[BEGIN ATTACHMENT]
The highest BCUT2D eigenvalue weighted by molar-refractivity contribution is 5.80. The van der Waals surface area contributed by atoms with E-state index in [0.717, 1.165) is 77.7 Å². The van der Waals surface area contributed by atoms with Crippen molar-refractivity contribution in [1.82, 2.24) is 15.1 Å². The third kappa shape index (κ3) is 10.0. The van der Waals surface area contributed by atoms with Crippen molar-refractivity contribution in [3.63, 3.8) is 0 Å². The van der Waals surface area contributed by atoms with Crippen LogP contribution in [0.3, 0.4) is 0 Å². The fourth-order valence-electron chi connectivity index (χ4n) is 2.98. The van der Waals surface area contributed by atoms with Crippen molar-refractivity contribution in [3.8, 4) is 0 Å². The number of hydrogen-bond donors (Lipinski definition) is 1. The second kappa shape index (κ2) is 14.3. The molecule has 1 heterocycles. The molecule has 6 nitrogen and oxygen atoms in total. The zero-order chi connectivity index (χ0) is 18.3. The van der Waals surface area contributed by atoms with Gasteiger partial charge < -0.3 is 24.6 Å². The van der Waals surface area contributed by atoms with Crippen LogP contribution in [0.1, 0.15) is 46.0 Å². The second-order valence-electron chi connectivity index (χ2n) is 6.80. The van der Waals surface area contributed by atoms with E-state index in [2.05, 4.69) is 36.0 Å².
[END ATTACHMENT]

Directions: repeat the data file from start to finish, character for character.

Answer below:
The highest BCUT2D eigenvalue weighted by molar-refractivity contribution is 5.80. The van der Waals surface area contributed by atoms with E-state index in [0.717, 1.165) is 77.7 Å². The van der Waals surface area contributed by atoms with Crippen molar-refractivity contribution in [1.82, 2.24) is 15.1 Å². The third kappa shape index (κ3) is 10.0. The van der Waals surface area contributed by atoms with Crippen molar-refractivity contribution in [3.63, 3.8) is 0 Å². The van der Waals surface area contributed by atoms with Crippen LogP contribution in [0.3, 0.4) is 0 Å². The fourth-order valence-electron chi connectivity index (χ4n) is 2.98. The van der Waals surface area contributed by atoms with Crippen molar-refractivity contribution in [3.8, 4) is 0 Å². The number of hydrogen-bond donors (Lipinski definition) is 1. The second kappa shape index (κ2) is 14.3. The molecule has 1 heterocycles. The molecule has 6 nitrogen and oxygen atoms in total. The zero-order chi connectivity index (χ0) is 18.3. The van der Waals surface area contributed by atoms with Gasteiger partial charge < -0.3 is 24.6 Å². The van der Waals surface area contributed by atoms with Crippen LogP contribution in [0.1, 0.15) is 46.0 Å². The second-order valence-electron chi connectivity index (χ2n) is 6.80. The van der Waals surface area contributed by atoms with E-state index in [2.05, 4.69) is 36.0 Å².